Rents across the country rose by an average of 7.8 percent in September, up a substantial 25% since before the Covid-19 pandemic. Renters are feeling the pressure as wages have failed to keep pace with the rising cost of rent, despite the rental market showing signs of a month-on-month slowdown.
Cincinnati, Ohio, saw the most significant rise in rent costs at an increase of 26 percent. At the same time, in Milwaukee, Wisconsin, renters paid an average of 15 percent less in rent over the past month. Portland, Indianapolis, Pittsburgh, and Nashville are a handful of places in the U.S. where rent prices are the highest. Along with Milwaukee, Baltimore, Minneapolis, and Jacksonville are other cities where rent prices are cooling off instead of increasing.
According to Bloomberg, data reveals that median rents across the country peaked in July, with the median national asking rate rising to $2,032 in July, an increase of 14 percent over the previous year.
“Wages haven’t kept up with that. Renters are really feeling squeezed,” said Ryan Coon, vice president of rentals for Realtor.com. Coon noted that even though there is an increase in new apartments coming on the market for potential buyers, “Renters are staying put; they’re less mobile.”
Soaring rents coincide with the average interest rate on home loans across the U.S. hitting its highest level since 2006. Meanwhile, the Federal Reserve has continued to hike rates to fight inflation, raising borrowing costs for homebuyers. Rising rents have contributed to and are a significant driver of inflation.
Recent data shows rents soaring in cities across the U.S.
In the most recent data from Redfin, rents in Cincinnati rose by 26 percent in August, the fastest in the U.S. Meanwhile, Pittsburgh was second, with rents increasing 22 percent. Indianapolis was third with 21 percent, followed by Nashville at 20 percent and Portland in fifth with a 19 percent hike.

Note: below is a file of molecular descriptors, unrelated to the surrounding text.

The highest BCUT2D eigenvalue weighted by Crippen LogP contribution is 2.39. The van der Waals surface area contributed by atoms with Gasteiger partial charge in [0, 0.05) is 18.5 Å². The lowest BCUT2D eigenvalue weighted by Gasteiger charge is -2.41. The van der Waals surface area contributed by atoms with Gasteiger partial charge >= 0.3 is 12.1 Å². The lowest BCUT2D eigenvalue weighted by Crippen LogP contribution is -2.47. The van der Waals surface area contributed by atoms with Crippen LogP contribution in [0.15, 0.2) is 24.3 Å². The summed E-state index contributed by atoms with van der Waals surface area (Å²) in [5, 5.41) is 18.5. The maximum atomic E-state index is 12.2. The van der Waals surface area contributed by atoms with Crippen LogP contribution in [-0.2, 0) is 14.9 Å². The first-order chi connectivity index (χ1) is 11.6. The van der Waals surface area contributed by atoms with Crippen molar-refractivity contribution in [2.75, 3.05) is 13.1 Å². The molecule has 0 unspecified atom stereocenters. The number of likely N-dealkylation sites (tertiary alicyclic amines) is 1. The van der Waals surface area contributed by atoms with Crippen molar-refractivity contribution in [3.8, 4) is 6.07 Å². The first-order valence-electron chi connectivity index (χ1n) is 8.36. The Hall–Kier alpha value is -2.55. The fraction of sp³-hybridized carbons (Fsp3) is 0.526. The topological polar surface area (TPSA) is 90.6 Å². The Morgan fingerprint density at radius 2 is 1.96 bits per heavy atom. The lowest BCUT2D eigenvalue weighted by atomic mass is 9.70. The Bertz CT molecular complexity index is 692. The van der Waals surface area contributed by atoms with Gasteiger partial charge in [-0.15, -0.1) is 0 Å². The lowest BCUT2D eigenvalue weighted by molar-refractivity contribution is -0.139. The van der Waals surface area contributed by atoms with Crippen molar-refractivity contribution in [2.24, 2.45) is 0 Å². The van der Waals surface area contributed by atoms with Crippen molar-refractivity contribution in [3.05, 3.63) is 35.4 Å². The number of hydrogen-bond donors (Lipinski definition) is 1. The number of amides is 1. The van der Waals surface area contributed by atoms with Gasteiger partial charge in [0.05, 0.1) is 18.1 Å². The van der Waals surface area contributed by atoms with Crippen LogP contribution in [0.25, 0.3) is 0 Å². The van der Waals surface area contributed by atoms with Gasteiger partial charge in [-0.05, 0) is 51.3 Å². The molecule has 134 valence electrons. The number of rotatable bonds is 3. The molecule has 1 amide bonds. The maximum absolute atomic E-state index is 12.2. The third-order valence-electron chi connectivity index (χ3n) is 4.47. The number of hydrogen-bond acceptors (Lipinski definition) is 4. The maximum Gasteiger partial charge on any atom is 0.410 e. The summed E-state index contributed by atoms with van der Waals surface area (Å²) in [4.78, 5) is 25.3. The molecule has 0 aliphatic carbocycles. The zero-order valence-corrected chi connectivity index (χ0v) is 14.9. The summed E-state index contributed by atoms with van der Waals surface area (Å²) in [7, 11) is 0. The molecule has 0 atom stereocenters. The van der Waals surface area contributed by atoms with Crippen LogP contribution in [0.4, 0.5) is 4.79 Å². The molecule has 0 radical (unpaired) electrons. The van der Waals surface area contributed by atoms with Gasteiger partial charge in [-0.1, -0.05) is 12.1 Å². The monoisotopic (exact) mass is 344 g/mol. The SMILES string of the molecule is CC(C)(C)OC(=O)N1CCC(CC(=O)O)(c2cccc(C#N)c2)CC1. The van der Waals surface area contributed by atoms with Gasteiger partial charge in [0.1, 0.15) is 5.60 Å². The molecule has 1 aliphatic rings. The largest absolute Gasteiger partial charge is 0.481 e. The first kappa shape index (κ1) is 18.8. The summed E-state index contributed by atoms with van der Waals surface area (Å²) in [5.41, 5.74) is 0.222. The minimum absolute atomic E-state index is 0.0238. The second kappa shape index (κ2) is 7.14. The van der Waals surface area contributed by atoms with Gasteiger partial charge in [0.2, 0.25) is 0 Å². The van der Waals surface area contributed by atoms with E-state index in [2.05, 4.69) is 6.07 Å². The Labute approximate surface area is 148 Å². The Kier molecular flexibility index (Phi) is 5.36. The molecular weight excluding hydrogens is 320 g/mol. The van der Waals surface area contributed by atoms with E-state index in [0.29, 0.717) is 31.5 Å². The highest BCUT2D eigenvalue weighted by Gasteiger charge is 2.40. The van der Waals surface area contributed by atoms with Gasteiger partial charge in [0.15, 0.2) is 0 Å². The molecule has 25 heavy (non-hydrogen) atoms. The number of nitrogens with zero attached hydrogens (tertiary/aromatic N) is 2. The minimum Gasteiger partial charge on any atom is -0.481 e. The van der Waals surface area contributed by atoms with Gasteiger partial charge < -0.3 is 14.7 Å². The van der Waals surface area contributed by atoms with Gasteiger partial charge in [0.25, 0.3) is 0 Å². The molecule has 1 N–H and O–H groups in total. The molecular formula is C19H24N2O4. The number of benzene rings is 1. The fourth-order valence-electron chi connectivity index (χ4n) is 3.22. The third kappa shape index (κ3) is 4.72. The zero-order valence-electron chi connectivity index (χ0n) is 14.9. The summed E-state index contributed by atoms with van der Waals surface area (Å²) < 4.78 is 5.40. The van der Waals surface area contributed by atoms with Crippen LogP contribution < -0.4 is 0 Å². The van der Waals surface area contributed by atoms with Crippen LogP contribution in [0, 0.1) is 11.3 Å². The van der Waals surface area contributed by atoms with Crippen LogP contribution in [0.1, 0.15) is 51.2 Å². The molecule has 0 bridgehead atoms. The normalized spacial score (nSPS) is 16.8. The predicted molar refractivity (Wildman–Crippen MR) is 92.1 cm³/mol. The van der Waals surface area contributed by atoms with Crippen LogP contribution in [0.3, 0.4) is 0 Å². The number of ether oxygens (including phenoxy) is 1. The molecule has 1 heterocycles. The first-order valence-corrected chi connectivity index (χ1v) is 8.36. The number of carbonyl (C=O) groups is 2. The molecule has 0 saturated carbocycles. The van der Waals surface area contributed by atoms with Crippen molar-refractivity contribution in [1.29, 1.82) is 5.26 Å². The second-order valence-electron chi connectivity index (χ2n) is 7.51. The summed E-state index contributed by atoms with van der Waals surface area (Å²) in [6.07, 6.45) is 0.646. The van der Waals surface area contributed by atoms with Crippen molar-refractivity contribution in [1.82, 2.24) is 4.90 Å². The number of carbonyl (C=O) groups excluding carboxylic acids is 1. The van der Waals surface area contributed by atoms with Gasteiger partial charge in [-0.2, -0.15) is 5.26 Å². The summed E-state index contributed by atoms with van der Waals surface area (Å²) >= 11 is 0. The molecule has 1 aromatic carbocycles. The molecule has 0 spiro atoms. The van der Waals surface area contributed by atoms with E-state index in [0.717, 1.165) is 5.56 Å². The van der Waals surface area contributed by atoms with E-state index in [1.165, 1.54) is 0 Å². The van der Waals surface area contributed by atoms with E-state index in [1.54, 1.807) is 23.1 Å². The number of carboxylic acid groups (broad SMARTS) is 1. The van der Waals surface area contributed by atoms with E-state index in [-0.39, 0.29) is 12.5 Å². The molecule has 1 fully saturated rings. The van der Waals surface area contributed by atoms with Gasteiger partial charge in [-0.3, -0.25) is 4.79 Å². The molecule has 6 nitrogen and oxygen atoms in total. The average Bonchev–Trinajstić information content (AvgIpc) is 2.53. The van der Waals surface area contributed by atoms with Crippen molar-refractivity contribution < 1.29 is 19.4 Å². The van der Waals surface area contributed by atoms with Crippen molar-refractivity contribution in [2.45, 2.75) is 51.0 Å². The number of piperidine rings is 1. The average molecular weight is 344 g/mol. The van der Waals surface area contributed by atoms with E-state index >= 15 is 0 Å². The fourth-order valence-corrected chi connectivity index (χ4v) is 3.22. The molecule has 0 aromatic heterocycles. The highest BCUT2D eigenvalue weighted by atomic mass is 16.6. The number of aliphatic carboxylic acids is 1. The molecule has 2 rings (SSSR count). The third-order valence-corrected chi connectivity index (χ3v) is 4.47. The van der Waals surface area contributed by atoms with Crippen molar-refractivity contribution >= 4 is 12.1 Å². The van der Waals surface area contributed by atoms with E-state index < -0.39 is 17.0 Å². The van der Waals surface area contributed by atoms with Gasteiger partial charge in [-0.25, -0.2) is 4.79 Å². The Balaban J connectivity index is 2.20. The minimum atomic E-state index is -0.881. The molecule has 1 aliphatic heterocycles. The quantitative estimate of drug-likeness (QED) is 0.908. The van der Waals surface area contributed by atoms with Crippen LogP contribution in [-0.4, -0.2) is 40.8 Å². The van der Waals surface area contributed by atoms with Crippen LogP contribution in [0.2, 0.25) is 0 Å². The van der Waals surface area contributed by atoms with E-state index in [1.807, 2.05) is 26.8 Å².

The average rate for a 30-year fixed rate mortgage for the week of October 7 hit 6.81 percent, marking a weekly increase for the eighth straight week, according to the Mortgage Bankers Association (MBA).
Home sales volume has plunged with higher borrowing costs. The MBA’s Purchase Index has dropped 39 percent from a year ago and 2 percent from the prior week. The index measures new mortgagees to buy a home.
Since the beginning of the year, mortgage rates have more than doubled as the Fed continues to follow an aggressive path of interest rate hikes to bring down increasingly-stubborn high inflation. The actions by the Fed are designed to cool down the economy but have weighed heavily on the housing sector as it is interest-rate-sensitive.
The MBA’s Market Composite compiled mortgage loan application volume fell 2 percent from the previous week and down around 69 percent from last year. The MBA’s Refinance Index also declined over the past week by 1.8 percent. The index is down 86 percent from a year ago, as higher interest rates have smothered the demand for mortgage refinancing.
“Application volumes for both refinancing and home purchases declined and continue to fall further behind last year’s record levels,” said Mike Fratantoni, Chief Economist and MBA’s Senior Vice President. “The news that job growth and wage growth continued in September is positive for the housing market, as higher incomes support housing demand,” he added.
“However, it also pushed off the possibility of any near-term pivot from the Federal Reserve on its plans for additional rate hikes,” Frantantoni said.